Erigeron philadelphicus

The fields are filling up with this little dandy right now. ” Philadelphia fleabane, is a widespread North American plant in the daisy family. Also known as common fleabane, daisy fleabane, frost-root, marsh fleabane, poor robin’s plantain, skervish, and in the British Isles as robin’s-plantain. It is native to North America and found there in nearly all of the United States and Canada. It is also introduced into Europe and Asia, considered an invasive weed in many places”. -Thus sayeth Wikipedia
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Things I Saw Last Wednesday

The full moon.

 

The first sign of light.

 

 

Another beautiful sunrise.

 

Mist rising from the lake.

 

The sun persisting through clouds above the island.

 

Yet another patch of lady slippers.

 

ULM – unidentified little mushroom.

 

Solomon’s seal in bloom.

 

A yellow breasted chat, which is apparently a pretty good bird judging by the reaction it got from the Lehigh Valley Audubon Society on Facebook. Who knew? Not me.

Once Upon a Time There Was a River

It had been there for possibly millions of years.

 

The Lenape called it Lechauwekink, or ““where there are forks”, perhaps a reference to the many tributaries. German settlers shortened it to Lecha.   and the English would commonly mispronounce it as Lehigh, which it is known by today.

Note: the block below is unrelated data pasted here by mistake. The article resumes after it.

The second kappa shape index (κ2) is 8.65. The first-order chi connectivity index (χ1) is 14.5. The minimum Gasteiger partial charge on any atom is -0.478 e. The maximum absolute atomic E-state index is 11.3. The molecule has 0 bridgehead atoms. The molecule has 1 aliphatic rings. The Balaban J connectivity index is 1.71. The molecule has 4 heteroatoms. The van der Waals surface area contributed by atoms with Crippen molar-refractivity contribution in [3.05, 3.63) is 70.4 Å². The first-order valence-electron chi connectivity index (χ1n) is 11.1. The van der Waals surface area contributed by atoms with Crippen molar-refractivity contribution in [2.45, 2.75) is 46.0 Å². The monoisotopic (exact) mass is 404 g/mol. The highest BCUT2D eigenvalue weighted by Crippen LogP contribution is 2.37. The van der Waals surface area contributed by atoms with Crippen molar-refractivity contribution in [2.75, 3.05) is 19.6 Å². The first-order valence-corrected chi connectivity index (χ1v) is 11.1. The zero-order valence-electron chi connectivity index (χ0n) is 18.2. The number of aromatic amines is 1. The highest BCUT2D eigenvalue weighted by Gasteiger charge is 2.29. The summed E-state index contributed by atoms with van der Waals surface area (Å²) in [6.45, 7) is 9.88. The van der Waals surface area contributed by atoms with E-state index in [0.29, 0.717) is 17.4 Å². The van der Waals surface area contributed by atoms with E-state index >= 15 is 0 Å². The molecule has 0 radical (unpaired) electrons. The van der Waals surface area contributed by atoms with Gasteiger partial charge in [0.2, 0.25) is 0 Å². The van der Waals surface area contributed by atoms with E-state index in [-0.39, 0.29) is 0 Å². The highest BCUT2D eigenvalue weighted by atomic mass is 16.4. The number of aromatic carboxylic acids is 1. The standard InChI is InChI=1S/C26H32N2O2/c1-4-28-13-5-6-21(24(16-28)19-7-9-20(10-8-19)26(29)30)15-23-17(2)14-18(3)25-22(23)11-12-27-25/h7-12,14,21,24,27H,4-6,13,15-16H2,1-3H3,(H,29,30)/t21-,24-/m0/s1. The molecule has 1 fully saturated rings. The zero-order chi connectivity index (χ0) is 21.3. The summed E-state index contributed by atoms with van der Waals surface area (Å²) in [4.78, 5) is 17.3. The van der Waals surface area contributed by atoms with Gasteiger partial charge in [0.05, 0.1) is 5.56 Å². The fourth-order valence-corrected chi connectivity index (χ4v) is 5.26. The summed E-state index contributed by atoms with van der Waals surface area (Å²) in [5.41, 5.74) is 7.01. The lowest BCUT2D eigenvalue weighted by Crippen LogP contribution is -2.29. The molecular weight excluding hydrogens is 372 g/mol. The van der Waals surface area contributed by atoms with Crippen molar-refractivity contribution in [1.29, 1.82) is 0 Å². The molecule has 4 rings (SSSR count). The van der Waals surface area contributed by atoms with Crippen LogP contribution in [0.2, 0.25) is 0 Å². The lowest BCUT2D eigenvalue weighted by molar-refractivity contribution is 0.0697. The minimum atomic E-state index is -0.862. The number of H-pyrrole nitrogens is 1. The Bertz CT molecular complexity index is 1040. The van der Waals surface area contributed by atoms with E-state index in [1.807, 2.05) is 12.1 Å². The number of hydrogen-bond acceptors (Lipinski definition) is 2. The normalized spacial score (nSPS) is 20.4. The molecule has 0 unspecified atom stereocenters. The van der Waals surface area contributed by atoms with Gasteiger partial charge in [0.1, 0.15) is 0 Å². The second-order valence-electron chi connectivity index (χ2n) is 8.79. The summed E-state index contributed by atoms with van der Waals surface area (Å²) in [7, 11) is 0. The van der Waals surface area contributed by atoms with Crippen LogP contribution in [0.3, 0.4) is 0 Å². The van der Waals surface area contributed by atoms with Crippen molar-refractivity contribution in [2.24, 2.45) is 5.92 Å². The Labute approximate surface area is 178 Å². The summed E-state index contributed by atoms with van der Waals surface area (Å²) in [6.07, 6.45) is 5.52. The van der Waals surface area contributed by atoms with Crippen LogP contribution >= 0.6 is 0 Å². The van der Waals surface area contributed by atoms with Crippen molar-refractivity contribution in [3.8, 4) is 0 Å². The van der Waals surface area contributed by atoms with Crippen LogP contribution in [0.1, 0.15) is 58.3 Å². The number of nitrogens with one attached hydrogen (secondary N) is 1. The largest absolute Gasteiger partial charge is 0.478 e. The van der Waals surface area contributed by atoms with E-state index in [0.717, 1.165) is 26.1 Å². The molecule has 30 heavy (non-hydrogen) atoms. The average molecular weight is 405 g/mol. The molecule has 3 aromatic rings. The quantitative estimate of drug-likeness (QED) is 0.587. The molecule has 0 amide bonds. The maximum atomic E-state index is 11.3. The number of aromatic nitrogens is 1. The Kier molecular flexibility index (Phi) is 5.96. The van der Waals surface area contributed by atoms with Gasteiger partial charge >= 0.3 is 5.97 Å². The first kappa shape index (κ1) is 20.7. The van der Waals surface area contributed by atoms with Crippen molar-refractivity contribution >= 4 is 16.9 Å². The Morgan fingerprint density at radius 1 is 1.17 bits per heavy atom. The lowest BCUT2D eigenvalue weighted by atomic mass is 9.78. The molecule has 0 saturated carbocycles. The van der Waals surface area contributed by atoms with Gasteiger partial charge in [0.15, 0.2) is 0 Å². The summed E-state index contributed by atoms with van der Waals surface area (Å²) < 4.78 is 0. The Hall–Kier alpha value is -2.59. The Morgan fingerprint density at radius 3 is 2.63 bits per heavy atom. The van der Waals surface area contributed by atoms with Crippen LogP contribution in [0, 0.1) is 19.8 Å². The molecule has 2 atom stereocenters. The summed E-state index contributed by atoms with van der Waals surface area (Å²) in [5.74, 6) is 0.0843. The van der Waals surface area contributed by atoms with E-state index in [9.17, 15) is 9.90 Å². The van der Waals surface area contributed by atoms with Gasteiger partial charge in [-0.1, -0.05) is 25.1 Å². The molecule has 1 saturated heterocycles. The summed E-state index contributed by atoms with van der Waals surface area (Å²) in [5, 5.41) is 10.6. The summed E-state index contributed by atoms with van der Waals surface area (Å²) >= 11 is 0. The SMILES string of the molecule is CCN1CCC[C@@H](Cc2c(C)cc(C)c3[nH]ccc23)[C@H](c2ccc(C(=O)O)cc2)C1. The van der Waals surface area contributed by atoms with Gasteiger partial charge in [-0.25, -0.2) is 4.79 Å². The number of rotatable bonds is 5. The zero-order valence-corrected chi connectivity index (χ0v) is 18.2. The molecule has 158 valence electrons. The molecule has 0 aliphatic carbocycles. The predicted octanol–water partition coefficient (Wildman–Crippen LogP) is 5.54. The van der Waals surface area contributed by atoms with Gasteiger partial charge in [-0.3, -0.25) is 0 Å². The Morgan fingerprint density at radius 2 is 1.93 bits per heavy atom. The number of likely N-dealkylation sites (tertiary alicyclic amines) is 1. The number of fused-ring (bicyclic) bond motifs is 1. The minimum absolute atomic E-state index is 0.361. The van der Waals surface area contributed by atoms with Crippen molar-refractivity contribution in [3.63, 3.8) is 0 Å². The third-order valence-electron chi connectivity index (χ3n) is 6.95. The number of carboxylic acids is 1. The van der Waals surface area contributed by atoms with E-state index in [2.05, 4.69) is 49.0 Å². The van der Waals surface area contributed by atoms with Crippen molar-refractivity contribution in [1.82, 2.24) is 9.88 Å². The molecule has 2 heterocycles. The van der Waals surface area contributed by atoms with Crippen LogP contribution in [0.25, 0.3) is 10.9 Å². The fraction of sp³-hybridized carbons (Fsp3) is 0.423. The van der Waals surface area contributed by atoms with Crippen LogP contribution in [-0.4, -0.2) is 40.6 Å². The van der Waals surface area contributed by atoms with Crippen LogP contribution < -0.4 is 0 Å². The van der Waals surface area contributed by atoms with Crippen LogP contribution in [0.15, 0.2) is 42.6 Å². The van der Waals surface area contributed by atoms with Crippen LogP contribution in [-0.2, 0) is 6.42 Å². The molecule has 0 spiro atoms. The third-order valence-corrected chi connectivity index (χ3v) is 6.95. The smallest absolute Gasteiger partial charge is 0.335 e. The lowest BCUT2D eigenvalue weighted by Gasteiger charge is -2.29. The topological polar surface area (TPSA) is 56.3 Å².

We don’t know what birds call it, if they call it anything at all.

 

 

Lechauwekink is bordered by shale cliffs not far from the village of Treichlers.  Many plant spirits live there.

 

… many ferns.

 

Jack-in-the-pulpit likes to live at the bottom of the cliffs.

 

Wild ginger likes it there too, sometimes growing in the railroad ties the men tossed aside after their trains no longer ran.

 

They seem to be happy there.

 

Aquilegia canadensis has many colonies along the great cliffs.
Tiny Arabis, (rockcress) as well.

 

 

geopych’s father used to recite something the farmers in their area attributed to the local native Americans – It goes something like: “If the white man knew what was in these mountains, he would ride down the street without making a sound”.

 

It was Robert Hunter who said: “And the river keep a talkin’ But you never hear a word it say”